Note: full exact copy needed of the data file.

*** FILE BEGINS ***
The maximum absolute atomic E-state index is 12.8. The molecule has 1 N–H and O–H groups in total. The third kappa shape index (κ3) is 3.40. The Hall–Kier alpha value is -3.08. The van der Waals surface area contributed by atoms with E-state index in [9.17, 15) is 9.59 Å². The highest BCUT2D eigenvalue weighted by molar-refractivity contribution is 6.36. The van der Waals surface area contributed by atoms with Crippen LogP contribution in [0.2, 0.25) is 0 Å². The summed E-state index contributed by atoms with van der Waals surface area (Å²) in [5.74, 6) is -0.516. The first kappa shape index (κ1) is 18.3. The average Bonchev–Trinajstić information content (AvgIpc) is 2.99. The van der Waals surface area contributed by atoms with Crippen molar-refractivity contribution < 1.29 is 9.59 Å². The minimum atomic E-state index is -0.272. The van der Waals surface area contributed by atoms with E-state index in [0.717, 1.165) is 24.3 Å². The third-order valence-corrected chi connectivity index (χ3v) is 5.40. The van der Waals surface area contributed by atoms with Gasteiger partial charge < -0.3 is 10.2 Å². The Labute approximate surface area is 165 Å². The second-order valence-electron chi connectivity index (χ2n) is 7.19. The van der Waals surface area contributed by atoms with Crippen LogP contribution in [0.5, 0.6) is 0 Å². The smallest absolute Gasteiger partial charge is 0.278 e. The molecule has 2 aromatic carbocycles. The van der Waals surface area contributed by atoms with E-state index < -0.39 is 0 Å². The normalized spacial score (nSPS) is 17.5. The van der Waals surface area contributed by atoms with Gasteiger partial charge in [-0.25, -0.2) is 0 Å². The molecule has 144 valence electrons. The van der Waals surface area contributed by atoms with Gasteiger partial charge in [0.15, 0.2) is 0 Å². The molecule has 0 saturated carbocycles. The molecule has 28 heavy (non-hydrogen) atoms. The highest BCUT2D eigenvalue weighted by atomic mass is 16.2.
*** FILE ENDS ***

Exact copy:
The maximum absolute atomic E-state index is 12.8. The molecule has 1 N–H and O–H groups in total. The third kappa shape index (κ3) is 3.40. The Hall–Kier alpha value is -3.08. The van der Waals surface area contributed by atoms with E-state index in [9.17, 15) is 9.59 Å². The highest BCUT2D eigenvalue weighted by molar-refractivity contribution is 6.36. The van der Waals surface area contributed by atoms with Crippen LogP contribution in [0.2, 0.25) is 0 Å². The summed E-state index contributed by atoms with van der Waals surface area (Å²) in [5.74, 6) is -0.516. The first kappa shape index (κ1) is 18.3. The average Bonchev–Trinajstić information content (AvgIpc) is 2.99. The van der Waals surface area contributed by atoms with Crippen molar-refractivity contribution < 1.29 is 9.59 Å². The minimum atomic E-state index is -0.272. The van der Waals surface area contributed by atoms with E-state index in [0.717, 1.165) is 24.3 Å². The third-order valence-corrected chi connectivity index (χ3v) is 5.40. The van der Waals surface area contributed by atoms with Gasteiger partial charge < -0.3 is 10.2 Å². The Labute approximate surface area is 165 Å². The second-order valence-electron chi connectivity index (χ2n) is 7.19. The van der Waals surface area contributed by atoms with Crippen LogP contribution in [0.5, 0.6) is 0 Å². The smallest absolute Gasteiger partial charge is 0.278 e. The molecule has 2 aromatic carbocycles. The van der Waals surface area contributed by atoms with E-state index < -0.39 is 0 Å². The normalized spacial score (nSPS) is 17.5. The van der Waals surface area contributed by atoms with Gasteiger partial charge in [-0.25, -0.2) is 0 Å². The molecule has 144 valence electrons. The van der Waals surface area contributed by atoms with Gasteiger partial charge in [0.15, 0.2) is 0 Å². The molecule has 0 saturated carbocycles. The molecule has 28 heavy (non-hydrogen) atoms. The highest BCUT2D eigenvalue weighted by atomic mass is 16.2.